The Centrality of FIR to National Sovereignty

Chappy Hakim
Chappy Hakim, Air Force Chief of Staff (2002-05) and Author of “Tanah Air Udaraku Indonesia”

IO – Many people still believe that the issue of the Flight Information Region (FIR) has no bearing on national sovereignty. Those must be the ones who are unfamiliar with aviation, it can be asserted without a doubt. They also have no concept of sovereignty. 

When we talk about FIR in terms of air traffic regulation, sure it has absolutely nothing to do with sovereignty. However, if we talk about Singapore FIR, then it is very clear that it is related to Indonesian sovereignty. The vast majority of the Singapore FIR is Indonesian sovereign territory. 

If FIR has nothing to do with sovereignty, why do we bother taking over or realign with Singapore? If Natuna and Riau are not part of Indonesian sovereign air space, why must we fight to incorporate them under Jakarta FIR for decades? 

It is worth noting that the mandate to take over the FIR over Natuna is mandated by Law 1/2009. It stipulates that all Indonesian sovereign airspace must be managed by the government, including the one who management is delegated to other countries, which refers to Singapore because Indonesia has never delegated its airspace to other countries other than Singapore. 

President Joko Widodo said that Jakarta FIR has now encompassed the whole sovereign territory of the Republic of Indonesia. 

The logic is actually simple. How can we say that FIR has nothing to do with national sovereignty if every time we want to fly from Tanjung Pinang to Natuna, we have to seek permission from Singapore’s aviation authority? Let alone flying through, even we have to ask permission for “engine start clearance” from Singapore. 

To illustrate the matter using a simple analogy, how would you feel when you have to ask for permission from your neighbor (whose house is smaller) to go into your own backyard? Can we still say that this has nothing to do with our sovereignty and dignity as an independent state? 

Before, the Indonesian Air Force aircraft conducting air patrol missions in the Natuna Sea and Riau must wait patiently until they are cleared by Singapore to take off. To carry out patrols in vulnerable border areas we must first seek permission from Singapore! 

Not to mention the airspace violations that have been monitored on the National Air Defense Command (Kohanudnas) radar due to the permission given by the Singapore’s aviation authority to foreign aircrafts to enter Indonesian territory without permission.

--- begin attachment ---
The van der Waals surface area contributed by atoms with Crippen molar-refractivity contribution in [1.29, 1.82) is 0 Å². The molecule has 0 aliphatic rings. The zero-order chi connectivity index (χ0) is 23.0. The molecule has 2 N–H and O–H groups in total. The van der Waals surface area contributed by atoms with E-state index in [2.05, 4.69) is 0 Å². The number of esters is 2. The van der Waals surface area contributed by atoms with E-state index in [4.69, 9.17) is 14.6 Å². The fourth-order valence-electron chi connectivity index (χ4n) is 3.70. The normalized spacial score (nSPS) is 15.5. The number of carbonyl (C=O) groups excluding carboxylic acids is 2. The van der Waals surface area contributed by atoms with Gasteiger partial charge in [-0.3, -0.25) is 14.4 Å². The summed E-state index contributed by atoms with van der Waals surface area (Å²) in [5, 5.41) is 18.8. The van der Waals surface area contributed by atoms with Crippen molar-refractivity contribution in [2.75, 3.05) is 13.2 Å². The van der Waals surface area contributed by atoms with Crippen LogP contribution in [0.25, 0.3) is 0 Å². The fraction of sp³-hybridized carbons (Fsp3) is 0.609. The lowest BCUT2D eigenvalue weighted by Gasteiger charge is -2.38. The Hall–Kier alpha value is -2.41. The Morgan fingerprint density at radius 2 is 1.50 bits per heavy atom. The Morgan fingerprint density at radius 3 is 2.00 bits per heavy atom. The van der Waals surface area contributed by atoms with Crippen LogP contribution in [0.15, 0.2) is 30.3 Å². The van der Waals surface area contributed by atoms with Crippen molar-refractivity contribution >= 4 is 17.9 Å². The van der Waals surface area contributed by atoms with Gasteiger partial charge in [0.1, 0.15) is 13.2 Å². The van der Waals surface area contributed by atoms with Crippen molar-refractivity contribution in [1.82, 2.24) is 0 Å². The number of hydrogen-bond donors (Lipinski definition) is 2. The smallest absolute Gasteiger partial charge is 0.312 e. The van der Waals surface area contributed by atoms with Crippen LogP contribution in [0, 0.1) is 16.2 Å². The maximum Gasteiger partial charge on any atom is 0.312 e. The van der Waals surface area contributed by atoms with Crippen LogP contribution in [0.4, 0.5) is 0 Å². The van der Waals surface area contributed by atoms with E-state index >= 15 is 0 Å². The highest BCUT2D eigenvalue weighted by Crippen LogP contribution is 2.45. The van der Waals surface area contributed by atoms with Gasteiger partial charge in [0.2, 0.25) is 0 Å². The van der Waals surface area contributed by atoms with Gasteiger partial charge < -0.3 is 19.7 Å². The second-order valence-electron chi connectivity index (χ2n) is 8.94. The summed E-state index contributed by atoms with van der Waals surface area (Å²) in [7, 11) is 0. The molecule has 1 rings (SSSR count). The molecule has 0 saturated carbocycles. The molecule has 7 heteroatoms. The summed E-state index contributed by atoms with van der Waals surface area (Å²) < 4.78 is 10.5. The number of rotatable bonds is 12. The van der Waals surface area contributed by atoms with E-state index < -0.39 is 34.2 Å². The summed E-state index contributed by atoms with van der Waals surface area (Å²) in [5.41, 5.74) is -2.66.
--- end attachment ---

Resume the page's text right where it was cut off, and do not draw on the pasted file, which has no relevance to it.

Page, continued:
Singapore also established a “Danger Zone” within Singapore FIR, area where all Indonesian civilian and military aircraft are prohibited from flying through. Those are just some facts on the ground that have happened so far. 

When our own aircraft is prohibited by a neighboring country from entering our own sovereign airspace, can we still say that FIR has nothing to do with national sovereignty? 

Christmas Island and Timor Leste 

Many compare the delegation of Natuna and Riau under Singapore FIR to Australia delegating Christmas Island to Jakarta FIR and Timor Leste delegating its airspace to Makassar FIR. These are two separate things. In the case of Australia and Timor Leste, the delegation was purely at their own request. By contrast, Indonesia did not request Singapore to manage FIR over Riau and Natuna. 

This means that whenever Australia and Timor Leste wish to manage their own air traffic, Indonesia will be more than willing to give it back. In the case of Australia, it is because Christmas Island is situated too far away from the Australian mainland. Moreover, there is no heavy air traffic such as in Singapore FIR. In one week, there may be only one or two flights to Christmas Island. Likewise, Timor Leste has yet to have the capability to manage its sovereign airspace and thus asked for Indonesian assistance. 

On the contrary, the areas surrounding the Malacca Strait, especially the waters off Riau and Natuna, are vulnerable border points with super busy air traffic. They border several other countries, making them prone to border disputes that can erupt at any time. 

The areas have thus far been known as the gateway for many unauthorized, illegal flights into Indonesian territory. They are part of the round-the-clock radar surveillance and reconnaissance standard procedures as well as regular air patrols. So, the contrast with the case of Australia and Timor Leste has never been starker. 

Only those who are unfamiliar with the intricacies of air traffic control would equate Singapore’s FIR to those of Christmas Island and Timor Leste. I hope that this argument is straightforward enough to persuade people who still believe that FIR has nothing to do with national sovereignty to reconsider their position. They are oblivious and naive.